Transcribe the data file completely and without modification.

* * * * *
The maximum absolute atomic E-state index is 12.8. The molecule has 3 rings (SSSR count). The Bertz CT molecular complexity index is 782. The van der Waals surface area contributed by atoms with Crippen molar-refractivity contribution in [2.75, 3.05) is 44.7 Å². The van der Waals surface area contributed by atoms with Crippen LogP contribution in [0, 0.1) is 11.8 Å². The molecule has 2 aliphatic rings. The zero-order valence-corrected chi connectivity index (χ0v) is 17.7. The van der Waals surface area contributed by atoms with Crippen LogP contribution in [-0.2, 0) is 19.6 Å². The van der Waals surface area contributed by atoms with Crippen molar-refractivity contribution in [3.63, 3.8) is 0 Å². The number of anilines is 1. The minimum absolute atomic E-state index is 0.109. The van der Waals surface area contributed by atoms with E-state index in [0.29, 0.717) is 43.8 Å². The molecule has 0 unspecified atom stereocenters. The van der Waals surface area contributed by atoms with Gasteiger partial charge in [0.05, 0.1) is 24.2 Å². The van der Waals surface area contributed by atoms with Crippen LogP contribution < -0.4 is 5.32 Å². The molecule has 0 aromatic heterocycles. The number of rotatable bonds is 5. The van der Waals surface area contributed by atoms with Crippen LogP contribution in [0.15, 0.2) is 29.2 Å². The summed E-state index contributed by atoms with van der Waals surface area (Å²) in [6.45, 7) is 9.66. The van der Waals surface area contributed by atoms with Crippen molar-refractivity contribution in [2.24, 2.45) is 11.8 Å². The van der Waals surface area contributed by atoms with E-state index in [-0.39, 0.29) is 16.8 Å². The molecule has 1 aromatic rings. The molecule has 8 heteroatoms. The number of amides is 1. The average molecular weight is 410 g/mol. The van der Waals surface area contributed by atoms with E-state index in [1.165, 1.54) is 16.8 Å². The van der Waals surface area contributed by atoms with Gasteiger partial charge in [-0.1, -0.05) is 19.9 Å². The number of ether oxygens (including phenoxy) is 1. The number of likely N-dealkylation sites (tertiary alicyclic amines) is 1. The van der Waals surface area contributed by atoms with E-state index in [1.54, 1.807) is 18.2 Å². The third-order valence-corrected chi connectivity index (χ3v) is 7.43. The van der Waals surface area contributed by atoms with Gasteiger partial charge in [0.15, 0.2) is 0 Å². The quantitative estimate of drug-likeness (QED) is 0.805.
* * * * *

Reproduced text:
The maximum absolute atomic E-state index is 12.8. The molecule has 3 rings (SSSR count). The Bertz CT molecular complexity index is 782. The van der Waals surface area contributed by atoms with Crippen molar-refractivity contribution in [2.75, 3.05) is 44.7 Å². The van der Waals surface area contributed by atoms with Crippen LogP contribution in [0, 0.1) is 11.8 Å². The molecule has 2 aliphatic rings. The zero-order valence-corrected chi connectivity index (χ0v) is 17.7. The van der Waals surface area contributed by atoms with Crippen LogP contribution in [-0.2, 0) is 19.6 Å². The van der Waals surface area contributed by atoms with Crippen molar-refractivity contribution in [3.63, 3.8) is 0 Å². The number of anilines is 1. The minimum absolute atomic E-state index is 0.109. The van der Waals surface area contributed by atoms with E-state index in [0.29, 0.717) is 43.8 Å². The molecule has 0 unspecified atom stereocenters. The van der Waals surface area contributed by atoms with Gasteiger partial charge in [0.05, 0.1) is 24.2 Å². The van der Waals surface area contributed by atoms with Crippen LogP contribution < -0.4 is 5.32 Å². The molecule has 0 aromatic heterocycles. The number of rotatable bonds is 5. The van der Waals surface area contributed by atoms with Crippen LogP contribution in [0.15, 0.2) is 29.2 Å². The summed E-state index contributed by atoms with van der Waals surface area (Å²) in [6.45, 7) is 9.66. The van der Waals surface area contributed by atoms with Crippen molar-refractivity contribution in [2.24, 2.45) is 11.8 Å². The van der Waals surface area contributed by atoms with E-state index in [-0.39, 0.29) is 16.8 Å². The molecule has 1 aromatic rings. The molecule has 8 heteroatoms. The number of amides is 1. The average molecular weight is 410 g/mol. The van der Waals surface area contributed by atoms with E-state index in [1.165, 1.54) is 16.8 Å². The van der Waals surface area contributed by atoms with Gasteiger partial charge in [-0.1, -0.05) is 19.9 Å². The number of ether oxygens (including phenoxy) is 1. The number of likely N-dealkylation sites (tertiary alicyclic amines) is 1. The van der Waals surface area contributed by atoms with E-state index in [1.54, 1.807) is 18.2 Å². The third-order valence-corrected chi connectivity index (χ3v) is 7.43. The van der Waals surface area contributed by atoms with Gasteiger partial charge in [0.15, 0.2) is 0 Å². The quantitative estimate of drug-likeness (QED) is 0.805.